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The House Armed Services Committee’s newly proposed 2013 Pentagon budget contains a provision that would prevent the U.S. Department of Defense (DoD) from purchasing alternative fuels, largely in the form of biofuels, if they cost more than traditional fuels. The proposal comes at a time when the military is ramping up its use of biofuels and the U.S. biofuel industry could use the certainty provided by a customer as large and influential as DoD. An example of DoD’s alternative fuels efforts: In 2009, the navy announced a plan that would have the navy utilize 50% non-oil energy in its operations… [more]View Insight
A recent report from the Bipartisan Policy Center, Energy Innovation at the Department of Defense: Assessing the Opportunities, challenges the assumption that the DoD can function as a be-all-end-all driver of U.S. energy. From the report: “DoD’s historical record on energy innovation is extraordinary, and there is reason to hope that important advances might come from a renewed effort in this area. But there also appear at present to be significant limitations upon the scope and scale of DoD’s likely influence on technological advance that can contribute to the nation’s energy infrastructure as a whole, and particularly to the development… [more]View Insight
Note: Synopsis drawn from the report. Synopsis intended solely for the purpose of generating discussion. Blueprint for a Secure Energy Future by the Obama Administration Demand for oil in countries like China and India is growing, and the price of oil will continue to rise with it. We need to make America more secure and control our energy future by harnessing all of the resources that we have available and embracing a diverse energy portfolio. Beyond our efforts to reduce our dependence on oil, we must focus on expanding cleaner sources of electricity, including renewables like wind and solar, as… [more]View Insight
Note: Synopsis adapted by OurEnergyPolicy.org from report summary. Synopsis intended solely for purposes of generating discussion. Alternative Fuels for Military Applications By James T. Bartis & Lawrence Van Bibber, RAND Corporation The U.S. military has expressed interest in being early users of alternative fuels in their tactical weapon systems. Doing so would supplement the services’ use of gasohol and biodiesel in administrative and other nondeployable vehicles. Each of the services has established programs geared toward reducing dependence on the use of fossil fuels in tactical weapon systems, such as aircraft, combat ships and vehicles, and supporting equipment. If the services… [more]View Insight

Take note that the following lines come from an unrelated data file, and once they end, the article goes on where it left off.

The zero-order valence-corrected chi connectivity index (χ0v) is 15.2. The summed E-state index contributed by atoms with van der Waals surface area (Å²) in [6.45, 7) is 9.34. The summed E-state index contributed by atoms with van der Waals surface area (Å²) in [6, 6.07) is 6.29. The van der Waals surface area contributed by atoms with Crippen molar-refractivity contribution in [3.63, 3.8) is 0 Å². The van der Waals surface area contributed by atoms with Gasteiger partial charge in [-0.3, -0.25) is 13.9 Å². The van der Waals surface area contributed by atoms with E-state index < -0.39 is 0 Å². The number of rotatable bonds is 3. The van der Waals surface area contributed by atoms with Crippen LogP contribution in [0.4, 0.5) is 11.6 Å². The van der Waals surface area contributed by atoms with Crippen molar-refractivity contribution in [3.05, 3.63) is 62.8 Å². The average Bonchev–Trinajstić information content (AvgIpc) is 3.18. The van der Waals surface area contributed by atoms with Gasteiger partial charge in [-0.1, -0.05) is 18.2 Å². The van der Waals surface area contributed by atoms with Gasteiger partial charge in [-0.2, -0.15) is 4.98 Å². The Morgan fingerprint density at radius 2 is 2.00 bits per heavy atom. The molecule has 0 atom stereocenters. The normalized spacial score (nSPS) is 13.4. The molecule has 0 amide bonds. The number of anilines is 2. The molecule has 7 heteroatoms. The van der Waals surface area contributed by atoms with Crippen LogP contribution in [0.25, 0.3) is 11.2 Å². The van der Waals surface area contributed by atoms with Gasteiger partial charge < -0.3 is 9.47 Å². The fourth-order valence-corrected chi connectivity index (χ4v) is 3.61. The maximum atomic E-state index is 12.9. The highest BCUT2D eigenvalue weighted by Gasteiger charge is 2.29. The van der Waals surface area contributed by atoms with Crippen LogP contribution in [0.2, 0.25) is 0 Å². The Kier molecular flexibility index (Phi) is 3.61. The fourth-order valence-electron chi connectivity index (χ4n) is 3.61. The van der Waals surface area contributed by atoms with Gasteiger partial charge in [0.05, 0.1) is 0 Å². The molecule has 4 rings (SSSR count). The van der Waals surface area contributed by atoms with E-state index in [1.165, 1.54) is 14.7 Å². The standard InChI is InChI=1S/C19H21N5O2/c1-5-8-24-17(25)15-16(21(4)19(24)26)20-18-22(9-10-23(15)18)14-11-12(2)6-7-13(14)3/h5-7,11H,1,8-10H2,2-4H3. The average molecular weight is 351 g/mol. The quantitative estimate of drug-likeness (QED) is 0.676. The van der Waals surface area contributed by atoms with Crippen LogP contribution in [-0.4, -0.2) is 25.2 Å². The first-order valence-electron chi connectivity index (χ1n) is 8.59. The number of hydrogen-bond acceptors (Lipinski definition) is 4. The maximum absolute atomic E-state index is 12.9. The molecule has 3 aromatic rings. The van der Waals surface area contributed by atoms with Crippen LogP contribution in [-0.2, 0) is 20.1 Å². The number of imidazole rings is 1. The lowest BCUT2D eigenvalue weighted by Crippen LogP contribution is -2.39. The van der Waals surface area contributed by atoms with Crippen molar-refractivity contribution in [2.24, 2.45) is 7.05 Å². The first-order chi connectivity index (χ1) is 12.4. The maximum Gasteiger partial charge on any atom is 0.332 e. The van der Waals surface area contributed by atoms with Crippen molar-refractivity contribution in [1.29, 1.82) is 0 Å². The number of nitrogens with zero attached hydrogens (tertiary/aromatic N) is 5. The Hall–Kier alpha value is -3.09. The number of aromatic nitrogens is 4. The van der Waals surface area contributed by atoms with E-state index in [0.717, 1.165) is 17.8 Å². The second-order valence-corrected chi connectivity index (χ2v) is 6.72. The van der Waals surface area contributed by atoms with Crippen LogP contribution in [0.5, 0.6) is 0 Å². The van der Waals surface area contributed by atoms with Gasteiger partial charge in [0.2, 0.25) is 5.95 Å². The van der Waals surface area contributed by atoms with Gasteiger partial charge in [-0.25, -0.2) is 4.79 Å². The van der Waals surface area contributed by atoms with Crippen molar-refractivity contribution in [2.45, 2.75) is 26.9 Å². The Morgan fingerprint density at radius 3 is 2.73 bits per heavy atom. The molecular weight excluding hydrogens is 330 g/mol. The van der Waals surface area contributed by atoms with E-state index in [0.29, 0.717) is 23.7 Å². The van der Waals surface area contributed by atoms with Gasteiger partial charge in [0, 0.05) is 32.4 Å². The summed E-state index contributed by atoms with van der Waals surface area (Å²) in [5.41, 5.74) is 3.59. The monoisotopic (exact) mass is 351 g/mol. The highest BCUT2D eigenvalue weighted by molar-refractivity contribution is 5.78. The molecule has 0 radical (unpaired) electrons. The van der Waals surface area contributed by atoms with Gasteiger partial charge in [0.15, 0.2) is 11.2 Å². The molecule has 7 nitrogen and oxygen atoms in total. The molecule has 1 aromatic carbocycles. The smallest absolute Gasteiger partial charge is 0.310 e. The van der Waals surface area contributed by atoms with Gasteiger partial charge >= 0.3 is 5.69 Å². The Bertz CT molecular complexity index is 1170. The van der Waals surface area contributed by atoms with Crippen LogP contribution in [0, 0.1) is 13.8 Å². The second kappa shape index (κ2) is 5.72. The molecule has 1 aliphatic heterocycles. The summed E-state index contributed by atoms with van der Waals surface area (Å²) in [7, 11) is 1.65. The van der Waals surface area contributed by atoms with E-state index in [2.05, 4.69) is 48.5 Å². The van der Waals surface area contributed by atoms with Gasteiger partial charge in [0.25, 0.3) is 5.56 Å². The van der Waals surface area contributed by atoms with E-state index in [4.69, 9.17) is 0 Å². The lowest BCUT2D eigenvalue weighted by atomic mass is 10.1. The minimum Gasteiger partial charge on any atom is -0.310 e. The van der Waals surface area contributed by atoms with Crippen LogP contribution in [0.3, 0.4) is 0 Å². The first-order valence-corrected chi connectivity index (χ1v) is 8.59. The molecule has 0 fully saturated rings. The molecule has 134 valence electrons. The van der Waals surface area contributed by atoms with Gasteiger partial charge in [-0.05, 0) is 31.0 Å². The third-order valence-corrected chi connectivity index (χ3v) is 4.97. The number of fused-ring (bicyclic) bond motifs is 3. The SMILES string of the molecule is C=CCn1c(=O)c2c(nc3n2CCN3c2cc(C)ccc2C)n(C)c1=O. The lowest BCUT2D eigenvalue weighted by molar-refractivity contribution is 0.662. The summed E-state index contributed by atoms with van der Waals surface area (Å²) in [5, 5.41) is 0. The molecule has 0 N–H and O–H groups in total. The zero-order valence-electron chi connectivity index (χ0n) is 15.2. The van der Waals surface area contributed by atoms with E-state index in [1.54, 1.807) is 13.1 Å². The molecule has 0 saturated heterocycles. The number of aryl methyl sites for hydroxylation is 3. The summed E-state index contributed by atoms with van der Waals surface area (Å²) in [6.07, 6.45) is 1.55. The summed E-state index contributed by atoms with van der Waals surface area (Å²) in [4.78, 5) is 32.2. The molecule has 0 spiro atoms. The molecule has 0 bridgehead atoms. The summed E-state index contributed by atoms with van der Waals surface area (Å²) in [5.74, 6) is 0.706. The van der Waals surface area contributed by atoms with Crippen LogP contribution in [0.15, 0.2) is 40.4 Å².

Note: Synopsis from report‘s executive summary. Creating a Clean Energy Century: Recapturing the Lead in Clean Tech Innovation By Josh Freed, Sam Hodas, Sarah Collins, and Stephanie Praus While the energy market has always been driven by fossil fuels, it is moving slowly, but inevitably, toward clean energy as countries decide they can no longer tolerate the pollution costs and security risks of conventional energy or the threat of global warming. The great hurdle is making clean energy as cheap as fossil fuels. This will require major breakthroughs. Existing clean energy sources are too expensive and have technical limitations. The… [more]View Insight
Note: Synopsis based on OurEnergyPolicy.org review. Synopsis intended solely for purposes of generating discussion. How a Limited and Direct Approach to Energy Innovation Can Deliver Clean, Cheap Energy, Economic Productivity and National Prosperity By Steven F. Hayward, American Enterprise Institute Mark Muro, Brookings Institution Ted Nordhaus and Michael Shellenberger, Breakthrough Institute Fossil fuels have undeniably been critical to American prosperity and development, but we can gradually move toward cleaner, healthier, and safer energy sources. Our goal today should be to make new clean energy sources much cheaper so they can steadily displace fossil fuels. If we structure this transition correctly,… [more]View Insight
[Note: The statements below are intended solely to stimulate discussion among the Expert community, and do not represent the position of OurEnergyPolicy.org. Text in italics indicates clarification or expansion.] One of the major roadblocks to the implementation of a national energy policy is the difference between federal, state and local agendas. Our energy policy is now an essential part of our national security. When it comes to “classical security” (i.e., DOD), the federal government enjoys greater power over state and local government (although not absolute). It is now time to increase the power of the federal government when it… [more]View Insight